Will superdelegates fly?

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By James Roberts

Kentucky's primary election is over, but the dust still hasn't settled.

Shuffling through the vote counts the morning after the election was a somewhat disheartening experience for this reporter. Kentuckians came out in droves to vote, nearly doubling the pre-election turnout predictions. That's great, but that's not the problem.

Hillary Clinton easily won the Kentucky Democratic presidential primary race. Barack Obama is claiming an overall victory. Clinton isn't conceding. The race, though the primaries are nearly over, is apparently still very much underway.

Some say it could rest in the hands of the superdelegates, the spandex-wearing crime fighters of Gotham City. These masked men and women swoop into the Democratic National Convention, taking the election off our hands in a single bound. That's the way I understand it anyway.

As that description of superdelegates suggests, I'm more familiar with comic books than politics. But, in an e-mailed interview in April, John Chowning, director of Campbellsville University's Kentucky Heartland Institute on Public Policy and an adjunct professor of political science, laid it all out for me.

In short, delegates vote for the candidates who won the primary. If the nomination process goes beyond that first vote, delegates vote how they please. The all-powerful superdelegates vote for whomever they please whenever they please. And still have time to get your neighbor's cat out of the tree and rescue the damsel tied to the railroad tracks.

Surely few would argue that this primary has been a historic event. Not only have we had a strong African-American and a female presidential candidate, it seems the primary votes have had little meaning.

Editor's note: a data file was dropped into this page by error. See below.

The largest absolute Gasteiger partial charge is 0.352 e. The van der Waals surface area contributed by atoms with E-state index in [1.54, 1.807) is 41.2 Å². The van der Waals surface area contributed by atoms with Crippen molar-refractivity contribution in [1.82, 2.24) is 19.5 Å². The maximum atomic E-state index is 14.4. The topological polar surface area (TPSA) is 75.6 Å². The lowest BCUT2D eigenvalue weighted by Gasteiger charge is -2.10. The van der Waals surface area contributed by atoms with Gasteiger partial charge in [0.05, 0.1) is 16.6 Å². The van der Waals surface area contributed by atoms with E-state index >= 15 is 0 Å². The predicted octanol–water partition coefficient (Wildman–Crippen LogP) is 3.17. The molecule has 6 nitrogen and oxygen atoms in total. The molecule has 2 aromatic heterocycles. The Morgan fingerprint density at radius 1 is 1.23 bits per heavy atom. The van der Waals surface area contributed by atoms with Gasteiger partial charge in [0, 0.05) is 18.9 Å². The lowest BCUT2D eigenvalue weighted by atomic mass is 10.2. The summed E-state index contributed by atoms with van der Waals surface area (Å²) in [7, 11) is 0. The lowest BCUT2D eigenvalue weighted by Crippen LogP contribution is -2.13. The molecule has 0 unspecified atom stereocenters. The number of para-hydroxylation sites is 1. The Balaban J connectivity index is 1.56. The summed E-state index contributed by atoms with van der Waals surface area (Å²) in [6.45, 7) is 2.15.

I'll admit that I just don't get it. Why delegates and superdelagates nominate a candidate after the primary makes no sense to me. Why not let the voters pick the winners. Isn't that how it's supposed to work anyway?

It seems the process has gotten a bit out of control.

As Chowning told me in April, there are numerous reforms floating about. A favorite option of Kentucky Secretary of State Trey Grayson is a rotating series of grouped primaries. With this option, certain groupings of states would conduct primaries on a certain date, with the date changing periodically.

Though certainly more sound than every state conducting primaries whenever they choose, a rotating date option could get a bit confusing also.

The process isn't likely to change anytime soon. Why, you ask? Well, because it needs to be reformed. Contrary to that oft-used clich, the squeaky wheel seldom gets the grease. That would be too logical and logic, these days, seems to be in short supply.

Speaking of a lack of logic, Campbellsville voters said yes to alcohol but rumors still abound. In the week since the election, more than a few people have said that several local restaurants have already applied for liquor licenses. Really? Seems kind of impossible since the licensing process has yet to be adopted by the City Council. We'll follow up on that process in a future issue.

There's also a rumor that someone or some group will challenge the alcohol vote because a handful of absentee voters voted on the question before the "in conjunction with a meal" stipulation was added to the ballot.

As of Tuesday, no such challenge had been filed.

And I thought the primary was over.